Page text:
Andrews' work also led to her being interviewed by BBC Herford and Worcester (eg on the Falklands War, 2/04/2012, and on WWI centenary preparations, 19/10/2013) and by Radio 4's Today programme on remembrance and mourning following the death of Prince Friso of Holland (15/8/2013).

Andrews' research on the recent phenomenon of the mediation, domestication and personalisation of remembrance, both in the military and populist spheres, informed developments at the NMA itself from 2008. These developments included, for example, the work of TellTale Co Interpretations Specialists and The Tourism Company in formulating a successful Heritage Lottery Fund bid which secured development of a £2M Remembrance Interpretation Centre within the £15 million redevelopment of the Arboretum's visitor facilities, due to open in 2015.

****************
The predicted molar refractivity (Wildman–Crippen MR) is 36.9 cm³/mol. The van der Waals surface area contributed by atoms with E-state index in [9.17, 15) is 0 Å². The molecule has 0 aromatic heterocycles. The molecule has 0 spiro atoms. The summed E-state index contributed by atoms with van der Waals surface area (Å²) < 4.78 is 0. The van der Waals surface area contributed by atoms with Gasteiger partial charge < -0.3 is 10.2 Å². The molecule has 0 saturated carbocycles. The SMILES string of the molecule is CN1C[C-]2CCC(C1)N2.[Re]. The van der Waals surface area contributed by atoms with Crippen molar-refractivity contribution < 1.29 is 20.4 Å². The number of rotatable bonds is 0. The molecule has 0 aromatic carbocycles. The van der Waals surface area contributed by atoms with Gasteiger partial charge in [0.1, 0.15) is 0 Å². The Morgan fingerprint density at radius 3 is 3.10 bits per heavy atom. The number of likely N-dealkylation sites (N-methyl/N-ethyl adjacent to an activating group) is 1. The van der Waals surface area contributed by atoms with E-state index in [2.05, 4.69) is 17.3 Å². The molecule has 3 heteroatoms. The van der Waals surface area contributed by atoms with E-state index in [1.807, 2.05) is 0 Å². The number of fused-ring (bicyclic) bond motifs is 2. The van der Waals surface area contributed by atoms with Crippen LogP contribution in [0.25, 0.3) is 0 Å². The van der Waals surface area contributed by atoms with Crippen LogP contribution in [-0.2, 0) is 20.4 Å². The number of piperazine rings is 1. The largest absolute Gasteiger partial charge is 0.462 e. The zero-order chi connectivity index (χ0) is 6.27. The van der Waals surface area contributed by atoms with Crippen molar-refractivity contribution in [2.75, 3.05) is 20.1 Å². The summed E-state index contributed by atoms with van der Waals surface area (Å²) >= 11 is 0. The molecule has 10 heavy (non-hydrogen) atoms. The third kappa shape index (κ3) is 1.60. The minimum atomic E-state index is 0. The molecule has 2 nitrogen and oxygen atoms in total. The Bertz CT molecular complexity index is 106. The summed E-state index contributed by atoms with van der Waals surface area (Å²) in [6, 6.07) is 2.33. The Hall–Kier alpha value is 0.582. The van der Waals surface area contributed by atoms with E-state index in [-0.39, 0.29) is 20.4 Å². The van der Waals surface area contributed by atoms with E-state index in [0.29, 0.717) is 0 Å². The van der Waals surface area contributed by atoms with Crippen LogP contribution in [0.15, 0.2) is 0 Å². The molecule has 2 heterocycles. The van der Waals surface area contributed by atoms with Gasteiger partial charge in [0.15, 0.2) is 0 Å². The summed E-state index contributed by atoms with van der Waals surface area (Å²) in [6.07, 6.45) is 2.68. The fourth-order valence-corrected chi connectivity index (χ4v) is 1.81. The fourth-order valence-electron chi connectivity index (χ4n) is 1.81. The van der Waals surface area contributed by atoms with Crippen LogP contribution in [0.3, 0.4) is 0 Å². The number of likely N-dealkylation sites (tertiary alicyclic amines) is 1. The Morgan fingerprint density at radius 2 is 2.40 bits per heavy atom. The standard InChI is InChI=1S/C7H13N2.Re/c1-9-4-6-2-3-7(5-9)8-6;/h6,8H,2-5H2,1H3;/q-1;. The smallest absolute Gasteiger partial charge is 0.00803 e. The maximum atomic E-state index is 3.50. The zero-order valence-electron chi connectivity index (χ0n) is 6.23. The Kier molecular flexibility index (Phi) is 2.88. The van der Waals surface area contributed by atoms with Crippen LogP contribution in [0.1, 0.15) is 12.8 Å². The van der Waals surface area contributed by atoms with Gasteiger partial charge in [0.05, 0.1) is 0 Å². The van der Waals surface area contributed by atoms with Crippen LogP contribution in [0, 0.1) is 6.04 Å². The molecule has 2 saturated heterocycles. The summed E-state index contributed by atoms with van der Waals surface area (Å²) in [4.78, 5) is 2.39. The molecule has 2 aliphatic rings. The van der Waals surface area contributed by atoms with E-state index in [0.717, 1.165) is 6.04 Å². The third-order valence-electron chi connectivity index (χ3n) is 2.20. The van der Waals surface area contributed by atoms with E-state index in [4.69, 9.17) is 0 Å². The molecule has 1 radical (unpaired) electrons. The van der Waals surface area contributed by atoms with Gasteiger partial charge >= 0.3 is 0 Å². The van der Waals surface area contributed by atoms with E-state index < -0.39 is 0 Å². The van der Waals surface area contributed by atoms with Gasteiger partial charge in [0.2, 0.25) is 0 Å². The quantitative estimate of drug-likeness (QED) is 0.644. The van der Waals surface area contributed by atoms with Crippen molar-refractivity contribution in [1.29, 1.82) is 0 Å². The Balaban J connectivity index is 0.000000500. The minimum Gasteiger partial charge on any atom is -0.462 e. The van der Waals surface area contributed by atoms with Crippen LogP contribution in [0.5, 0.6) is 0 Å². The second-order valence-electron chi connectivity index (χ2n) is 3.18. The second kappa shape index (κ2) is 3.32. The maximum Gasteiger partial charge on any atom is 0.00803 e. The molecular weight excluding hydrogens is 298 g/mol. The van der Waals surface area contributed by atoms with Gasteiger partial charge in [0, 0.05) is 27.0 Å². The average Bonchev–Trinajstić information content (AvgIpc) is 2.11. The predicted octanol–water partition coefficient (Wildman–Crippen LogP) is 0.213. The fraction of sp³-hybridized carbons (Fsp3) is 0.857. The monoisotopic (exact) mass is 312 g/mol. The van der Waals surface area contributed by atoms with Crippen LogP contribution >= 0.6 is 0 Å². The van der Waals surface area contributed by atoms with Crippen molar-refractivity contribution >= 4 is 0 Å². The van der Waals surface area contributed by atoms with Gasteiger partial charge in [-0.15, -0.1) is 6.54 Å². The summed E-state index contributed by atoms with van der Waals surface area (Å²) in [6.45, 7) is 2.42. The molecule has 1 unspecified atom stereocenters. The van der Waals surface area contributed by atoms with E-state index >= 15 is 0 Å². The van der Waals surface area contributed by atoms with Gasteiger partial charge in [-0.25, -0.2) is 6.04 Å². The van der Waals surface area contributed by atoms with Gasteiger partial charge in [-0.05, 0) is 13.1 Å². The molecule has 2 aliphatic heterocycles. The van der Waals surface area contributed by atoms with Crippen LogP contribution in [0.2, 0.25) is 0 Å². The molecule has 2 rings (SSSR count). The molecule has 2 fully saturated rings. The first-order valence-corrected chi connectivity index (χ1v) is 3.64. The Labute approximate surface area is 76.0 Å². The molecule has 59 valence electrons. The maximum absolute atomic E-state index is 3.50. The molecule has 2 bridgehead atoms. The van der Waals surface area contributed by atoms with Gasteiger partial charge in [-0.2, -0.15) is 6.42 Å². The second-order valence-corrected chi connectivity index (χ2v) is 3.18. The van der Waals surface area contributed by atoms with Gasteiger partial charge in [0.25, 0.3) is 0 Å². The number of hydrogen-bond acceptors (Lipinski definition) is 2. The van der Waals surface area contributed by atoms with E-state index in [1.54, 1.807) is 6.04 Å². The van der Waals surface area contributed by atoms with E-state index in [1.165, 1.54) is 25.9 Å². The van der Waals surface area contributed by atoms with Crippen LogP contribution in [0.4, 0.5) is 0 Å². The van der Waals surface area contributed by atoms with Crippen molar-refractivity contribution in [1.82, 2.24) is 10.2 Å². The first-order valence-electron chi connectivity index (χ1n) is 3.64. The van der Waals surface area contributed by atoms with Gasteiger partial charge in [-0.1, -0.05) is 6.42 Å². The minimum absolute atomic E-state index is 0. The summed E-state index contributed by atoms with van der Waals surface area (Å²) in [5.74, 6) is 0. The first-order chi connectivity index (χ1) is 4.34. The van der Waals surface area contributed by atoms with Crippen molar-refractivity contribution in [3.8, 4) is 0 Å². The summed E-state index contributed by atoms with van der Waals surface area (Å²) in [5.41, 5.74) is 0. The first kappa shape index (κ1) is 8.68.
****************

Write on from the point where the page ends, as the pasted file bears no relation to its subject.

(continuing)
The NMA attracts, at present, approximately 400,000 visitors each year; these include not only the general public but also members of the armed forces and their friends and families. There is also a significant number of overtly educational visits, including school visits. The NMA expects footfall to grow once the redeveloped visitor facilities and the Interpretation Centre are completed.